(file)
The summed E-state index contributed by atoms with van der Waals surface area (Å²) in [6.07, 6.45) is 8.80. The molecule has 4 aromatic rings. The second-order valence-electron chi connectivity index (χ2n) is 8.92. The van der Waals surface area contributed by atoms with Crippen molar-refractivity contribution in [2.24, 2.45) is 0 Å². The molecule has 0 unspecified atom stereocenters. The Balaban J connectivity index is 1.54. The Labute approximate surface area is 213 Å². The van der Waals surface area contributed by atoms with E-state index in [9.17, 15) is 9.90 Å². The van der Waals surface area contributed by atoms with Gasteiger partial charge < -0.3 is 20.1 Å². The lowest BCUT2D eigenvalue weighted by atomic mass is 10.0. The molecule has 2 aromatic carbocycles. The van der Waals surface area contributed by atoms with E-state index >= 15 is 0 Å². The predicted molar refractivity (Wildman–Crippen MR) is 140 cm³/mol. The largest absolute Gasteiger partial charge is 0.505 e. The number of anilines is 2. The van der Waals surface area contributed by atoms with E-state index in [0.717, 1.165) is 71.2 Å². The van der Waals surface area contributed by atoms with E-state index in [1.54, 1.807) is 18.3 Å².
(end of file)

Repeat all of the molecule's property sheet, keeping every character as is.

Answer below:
The summed E-state index contributed by atoms with van der Waals surface area (Å²) in [6.07, 6.45) is 8.80. The molecule has 4 aromatic rings. The second-order valence-electron chi connectivity index (χ2n) is 8.92. The van der Waals surface area contributed by atoms with Crippen molar-refractivity contribution in [2.24, 2.45) is 0 Å². The molecule has 0 unspecified atom stereocenters. The Balaban J connectivity index is 1.54. The Labute approximate surface area is 213 Å². The van der Waals surface area contributed by atoms with E-state index in [9.17, 15) is 9.90 Å². The van der Waals surface area contributed by atoms with Gasteiger partial charge < -0.3 is 20.1 Å². The lowest BCUT2D eigenvalue weighted by atomic mass is 10.0. The molecule has 2 aromatic carbocycles. The van der Waals surface area contributed by atoms with E-state index >= 15 is 0 Å². The predicted molar refractivity (Wildman–Crippen MR) is 140 cm³/mol. The largest absolute Gasteiger partial charge is 0.505 e. The number of anilines is 2. The van der Waals surface area contributed by atoms with E-state index in [0.717, 1.165) is 71.2 Å². The van der Waals surface area contributed by atoms with E-state index in [1.54, 1.807) is 18.3 Å².